I often speak about the importance of building trust and the role branding plays. If customer-centric values aren’t at the heart of your brand, they should be. Timely responses are a component of this. Your quick response tells the customer that you value them and their time. It also creates an unspoken promise that you’ll be there promptly as needed in the future. Slow responses, on the other hand, can cast doubt. If you can’t be counted upon to contact them to make a sale, why should they believe you’ll be there to support them after? Don’t leave them wondering. Provide the best possible service the first opportunity you’re given.
Speed-to-lead increases the likelihood of customer availability.
Your customer is reaching out to you now because they’re free now. An hour from now, they might be tending to their own customers. A few hours from now, they might be home with their family. Tomorrow they might be booked solid with meetings. You know the drill. A fast response means you’re catching them when they’re actively thinking about your brand and focused on finding a solution to their problem.
What’s a Good Speed-to-Lead?
If you read this straight through, it has likely been less than five minutes since you submitted your lead generation form. Approximately 26 percent will have already gotten a response from their sales team if trends identified by Harvard carry through. In all, 37 percent will hear back within the hour. The average response time, however, will be waiting a whopping 42 hours.
But, before you early birds start to pat yourselves on the back, you should know that faster isn’t always better. Historically, it was thought that businesses needed to respond within five minutes. However, newer research from the Telfer School of Management at the University of Ottawa shows that the likelihood of closing a deal is actually greatest when the sales representative contacts the prospect ten to 60 minutes after the lead is generated. Success rates peak around the 30-minute mark. That said, if you’re forced to choose between an immediate call and one placed more than an hour later, it’s still better to reach out right away.
It’s also worth noting that you shouldn’t expect to close the deal on the first call. While there are success stories that end this way, it takes an average of 5.7 follow-ups to secure a positive outcome in the B2B sector.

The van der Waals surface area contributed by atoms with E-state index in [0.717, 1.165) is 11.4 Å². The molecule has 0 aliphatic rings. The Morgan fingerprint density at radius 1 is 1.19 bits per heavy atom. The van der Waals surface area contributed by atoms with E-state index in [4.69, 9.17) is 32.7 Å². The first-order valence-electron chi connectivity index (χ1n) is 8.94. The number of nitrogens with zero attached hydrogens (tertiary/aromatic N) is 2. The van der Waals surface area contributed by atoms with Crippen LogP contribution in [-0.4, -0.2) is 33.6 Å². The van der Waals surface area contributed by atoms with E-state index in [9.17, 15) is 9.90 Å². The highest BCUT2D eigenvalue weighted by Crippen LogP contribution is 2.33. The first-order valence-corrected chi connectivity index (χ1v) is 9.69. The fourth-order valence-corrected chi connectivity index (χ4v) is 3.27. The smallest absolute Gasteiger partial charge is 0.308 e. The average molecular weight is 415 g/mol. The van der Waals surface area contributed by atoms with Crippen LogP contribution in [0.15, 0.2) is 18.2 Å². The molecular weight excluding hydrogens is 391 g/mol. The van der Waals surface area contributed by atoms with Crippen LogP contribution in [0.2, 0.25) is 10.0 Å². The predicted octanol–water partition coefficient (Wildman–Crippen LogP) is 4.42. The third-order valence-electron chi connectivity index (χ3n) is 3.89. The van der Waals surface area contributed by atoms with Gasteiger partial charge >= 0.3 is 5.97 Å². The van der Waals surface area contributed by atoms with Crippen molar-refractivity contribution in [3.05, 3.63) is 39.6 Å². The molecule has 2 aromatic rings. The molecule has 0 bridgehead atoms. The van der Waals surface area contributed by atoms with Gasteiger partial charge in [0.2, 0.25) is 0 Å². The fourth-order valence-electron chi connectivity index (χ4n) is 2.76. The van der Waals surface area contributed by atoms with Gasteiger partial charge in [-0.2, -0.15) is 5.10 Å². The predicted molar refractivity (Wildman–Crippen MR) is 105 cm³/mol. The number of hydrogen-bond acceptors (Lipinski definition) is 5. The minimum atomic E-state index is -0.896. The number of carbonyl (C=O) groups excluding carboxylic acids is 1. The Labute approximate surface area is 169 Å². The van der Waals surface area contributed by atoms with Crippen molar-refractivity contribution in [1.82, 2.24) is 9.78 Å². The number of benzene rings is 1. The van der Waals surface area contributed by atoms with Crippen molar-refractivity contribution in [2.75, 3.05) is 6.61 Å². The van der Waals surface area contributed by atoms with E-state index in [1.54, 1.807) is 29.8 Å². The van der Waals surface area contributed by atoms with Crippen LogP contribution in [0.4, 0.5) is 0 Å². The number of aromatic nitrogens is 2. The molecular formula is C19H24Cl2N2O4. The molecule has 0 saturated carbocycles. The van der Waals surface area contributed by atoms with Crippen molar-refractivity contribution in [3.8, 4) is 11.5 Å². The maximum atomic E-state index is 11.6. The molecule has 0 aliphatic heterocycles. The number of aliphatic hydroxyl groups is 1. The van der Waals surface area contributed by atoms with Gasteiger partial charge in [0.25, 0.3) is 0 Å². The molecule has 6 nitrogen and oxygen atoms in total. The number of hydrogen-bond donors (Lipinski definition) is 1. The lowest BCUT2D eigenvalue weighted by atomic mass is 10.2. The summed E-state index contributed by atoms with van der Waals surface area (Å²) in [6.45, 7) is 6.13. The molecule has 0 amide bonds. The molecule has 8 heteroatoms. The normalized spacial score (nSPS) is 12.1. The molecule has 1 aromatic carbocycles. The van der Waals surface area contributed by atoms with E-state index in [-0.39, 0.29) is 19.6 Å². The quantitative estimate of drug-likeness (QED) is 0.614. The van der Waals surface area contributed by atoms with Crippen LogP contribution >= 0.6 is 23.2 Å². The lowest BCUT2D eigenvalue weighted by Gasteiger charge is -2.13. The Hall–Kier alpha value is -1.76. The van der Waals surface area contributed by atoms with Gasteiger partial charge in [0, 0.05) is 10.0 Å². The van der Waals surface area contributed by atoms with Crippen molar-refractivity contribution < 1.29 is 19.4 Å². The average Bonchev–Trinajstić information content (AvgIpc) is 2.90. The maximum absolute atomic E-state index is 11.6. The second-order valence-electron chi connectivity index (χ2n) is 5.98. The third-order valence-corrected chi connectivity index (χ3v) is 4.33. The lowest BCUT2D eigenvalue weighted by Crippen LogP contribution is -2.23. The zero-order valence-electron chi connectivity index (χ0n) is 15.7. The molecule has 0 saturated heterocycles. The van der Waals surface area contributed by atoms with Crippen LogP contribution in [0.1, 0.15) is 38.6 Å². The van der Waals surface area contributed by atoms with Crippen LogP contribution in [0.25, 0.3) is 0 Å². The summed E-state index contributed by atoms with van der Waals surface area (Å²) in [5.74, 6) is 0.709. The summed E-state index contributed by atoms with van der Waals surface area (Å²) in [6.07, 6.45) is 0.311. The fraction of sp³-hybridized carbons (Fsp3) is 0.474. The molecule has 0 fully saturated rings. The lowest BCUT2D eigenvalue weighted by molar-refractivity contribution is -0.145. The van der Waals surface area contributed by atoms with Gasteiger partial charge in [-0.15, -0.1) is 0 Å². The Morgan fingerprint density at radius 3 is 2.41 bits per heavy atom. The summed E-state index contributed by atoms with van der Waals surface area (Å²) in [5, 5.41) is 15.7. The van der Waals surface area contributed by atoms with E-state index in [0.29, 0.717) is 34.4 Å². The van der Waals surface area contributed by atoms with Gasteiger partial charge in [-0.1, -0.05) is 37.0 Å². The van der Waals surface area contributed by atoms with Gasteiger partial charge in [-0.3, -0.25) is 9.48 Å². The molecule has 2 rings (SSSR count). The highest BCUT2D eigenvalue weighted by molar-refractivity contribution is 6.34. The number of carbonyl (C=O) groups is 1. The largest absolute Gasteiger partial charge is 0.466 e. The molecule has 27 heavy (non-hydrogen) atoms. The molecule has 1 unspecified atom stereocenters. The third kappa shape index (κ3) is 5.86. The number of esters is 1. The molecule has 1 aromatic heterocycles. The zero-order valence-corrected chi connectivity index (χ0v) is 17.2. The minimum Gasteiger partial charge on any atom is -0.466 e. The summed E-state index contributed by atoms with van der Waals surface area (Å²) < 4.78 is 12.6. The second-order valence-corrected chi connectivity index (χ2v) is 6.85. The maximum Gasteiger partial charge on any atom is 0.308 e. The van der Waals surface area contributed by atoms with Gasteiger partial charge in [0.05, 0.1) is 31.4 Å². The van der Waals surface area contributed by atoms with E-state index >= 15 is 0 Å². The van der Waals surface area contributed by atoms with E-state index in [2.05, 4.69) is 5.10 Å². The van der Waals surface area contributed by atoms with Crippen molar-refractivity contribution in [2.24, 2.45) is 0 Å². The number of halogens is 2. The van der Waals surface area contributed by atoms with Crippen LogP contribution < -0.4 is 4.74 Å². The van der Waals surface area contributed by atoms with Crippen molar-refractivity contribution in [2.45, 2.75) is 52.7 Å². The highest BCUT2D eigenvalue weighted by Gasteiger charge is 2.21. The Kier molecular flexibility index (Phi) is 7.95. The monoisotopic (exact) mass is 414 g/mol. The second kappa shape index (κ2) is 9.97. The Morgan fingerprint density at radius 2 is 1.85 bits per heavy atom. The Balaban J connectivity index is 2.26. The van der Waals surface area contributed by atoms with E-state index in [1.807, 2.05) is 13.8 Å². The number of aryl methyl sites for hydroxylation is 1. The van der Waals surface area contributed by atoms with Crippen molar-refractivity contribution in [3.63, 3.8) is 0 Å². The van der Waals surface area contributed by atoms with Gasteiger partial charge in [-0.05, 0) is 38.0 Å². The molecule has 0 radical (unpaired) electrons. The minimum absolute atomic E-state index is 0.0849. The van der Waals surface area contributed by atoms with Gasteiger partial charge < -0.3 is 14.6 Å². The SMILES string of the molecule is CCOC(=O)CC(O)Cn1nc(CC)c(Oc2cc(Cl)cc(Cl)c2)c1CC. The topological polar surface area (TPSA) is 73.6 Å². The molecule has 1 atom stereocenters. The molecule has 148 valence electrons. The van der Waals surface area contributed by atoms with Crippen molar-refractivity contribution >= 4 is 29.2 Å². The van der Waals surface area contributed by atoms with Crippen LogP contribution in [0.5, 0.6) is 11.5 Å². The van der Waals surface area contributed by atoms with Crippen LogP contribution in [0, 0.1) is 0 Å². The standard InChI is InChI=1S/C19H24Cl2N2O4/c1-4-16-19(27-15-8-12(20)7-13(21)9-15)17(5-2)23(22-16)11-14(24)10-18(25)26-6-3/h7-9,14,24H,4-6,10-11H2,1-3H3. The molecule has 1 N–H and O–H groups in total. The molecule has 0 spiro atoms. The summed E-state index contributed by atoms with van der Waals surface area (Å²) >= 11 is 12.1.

How to Improve Your Lead Response Time
With around two-thirds failing their speed-to-lead tests, improving lead response time will be the focus for many. Here are a few things you can do about yours.
Route web leads effectively.
Automate as much as you can to ensure hot leads are going to the right person in real-time. Avoid having middlemen or gatekeepers pass off leads. If your current CRM or lead management platform doesn’t make this easy or it can’t sort by information such as company size, location, and industry before assigning a lead to a sales representative, look for an alternative that does.
Stage a variety of email and text message templates as well as sales scripts to suit different situations in advance. Make sure email responses can be tailored or customized easily to speed your response times without sacrificing personalization.
Identify a follow-up flow.
Because it takes nearly six follow-ups to secure a positive outcome, your team will need to have a schedule in place. For example, you may want to call right away and send an immediate email, then send a text message after 24 hours and make a call again at 48 or use email automation to keep leads warm. The ideal flow and follow-up process will vary by industry, company, and product. Once you’ve set yours, automate it as much as possible, down to delivering the leads to your reps for follow-up at the ideal intervals.
Measure your results.
Track details like your average lead response time, number of interactions, and success rates of each and share them with your sales reps. Work together to identify and implement solutions if you’re not meeting your targets.
Enlist the Help of a Specialist
Speed-to-lead is an important factor, but it’s not the only thing that influences the success of your sales team and it’s not always easy to correct even when you know your slow response times are hurting business growth. As a digital marketing specialist with a background in business, I’ve helped countless businesses from startups through Fortune 100 companies refine their processes to achieve new heights. I’d like to help your business too. If you want to close more sales and grow a stronger company, contact me for a complimentary consultation.